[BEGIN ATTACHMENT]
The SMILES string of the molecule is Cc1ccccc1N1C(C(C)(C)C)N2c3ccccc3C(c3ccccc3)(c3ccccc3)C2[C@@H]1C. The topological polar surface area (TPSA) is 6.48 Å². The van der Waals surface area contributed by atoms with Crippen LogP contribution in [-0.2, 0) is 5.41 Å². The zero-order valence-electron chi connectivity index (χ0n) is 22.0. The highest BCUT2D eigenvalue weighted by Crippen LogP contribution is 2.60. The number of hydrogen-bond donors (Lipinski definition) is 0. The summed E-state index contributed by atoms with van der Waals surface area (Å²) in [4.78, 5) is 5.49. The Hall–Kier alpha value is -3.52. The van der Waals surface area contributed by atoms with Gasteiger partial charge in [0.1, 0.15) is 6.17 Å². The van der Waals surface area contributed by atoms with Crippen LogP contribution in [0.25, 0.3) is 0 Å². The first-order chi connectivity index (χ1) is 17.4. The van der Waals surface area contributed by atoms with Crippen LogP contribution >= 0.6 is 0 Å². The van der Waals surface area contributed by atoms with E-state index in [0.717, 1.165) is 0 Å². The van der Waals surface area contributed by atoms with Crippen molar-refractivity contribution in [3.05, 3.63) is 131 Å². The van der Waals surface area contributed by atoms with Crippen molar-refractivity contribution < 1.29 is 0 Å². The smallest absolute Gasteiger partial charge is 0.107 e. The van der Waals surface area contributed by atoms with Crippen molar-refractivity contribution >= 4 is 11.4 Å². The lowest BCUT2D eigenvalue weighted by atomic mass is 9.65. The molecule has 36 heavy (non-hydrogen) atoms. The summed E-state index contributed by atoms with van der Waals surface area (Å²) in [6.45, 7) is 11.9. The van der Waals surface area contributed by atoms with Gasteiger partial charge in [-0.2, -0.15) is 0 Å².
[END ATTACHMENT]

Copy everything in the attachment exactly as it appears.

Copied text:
The SMILES string of the molecule is Cc1ccccc1N1C(C(C)(C)C)N2c3ccccc3C(c3ccccc3)(c3ccccc3)C2[C@@H]1C. The topological polar surface area (TPSA) is 6.48 Å². The van der Waals surface area contributed by atoms with Crippen LogP contribution in [-0.2, 0) is 5.41 Å². The zero-order valence-electron chi connectivity index (χ0n) is 22.0. The highest BCUT2D eigenvalue weighted by Crippen LogP contribution is 2.60. The number of hydrogen-bond donors (Lipinski definition) is 0. The summed E-state index contributed by atoms with van der Waals surface area (Å²) in [4.78, 5) is 5.49. The Hall–Kier alpha value is -3.52. The van der Waals surface area contributed by atoms with Gasteiger partial charge in [0.1, 0.15) is 6.17 Å². The van der Waals surface area contributed by atoms with Crippen LogP contribution in [0.25, 0.3) is 0 Å². The first-order chi connectivity index (χ1) is 17.4. The van der Waals surface area contributed by atoms with Crippen LogP contribution >= 0.6 is 0 Å². The van der Waals surface area contributed by atoms with E-state index in [0.717, 1.165) is 0 Å². The van der Waals surface area contributed by atoms with Crippen molar-refractivity contribution in [3.05, 3.63) is 131 Å². The van der Waals surface area contributed by atoms with Crippen molar-refractivity contribution < 1.29 is 0 Å². The smallest absolute Gasteiger partial charge is 0.107 e. The van der Waals surface area contributed by atoms with Crippen molar-refractivity contribution >= 4 is 11.4 Å². The lowest BCUT2D eigenvalue weighted by atomic mass is 9.65. The molecule has 36 heavy (non-hydrogen) atoms. The summed E-state index contributed by atoms with van der Waals surface area (Å²) in [6.45, 7) is 11.9. The van der Waals surface area contributed by atoms with Gasteiger partial charge in [-0.2, -0.15) is 0 Å².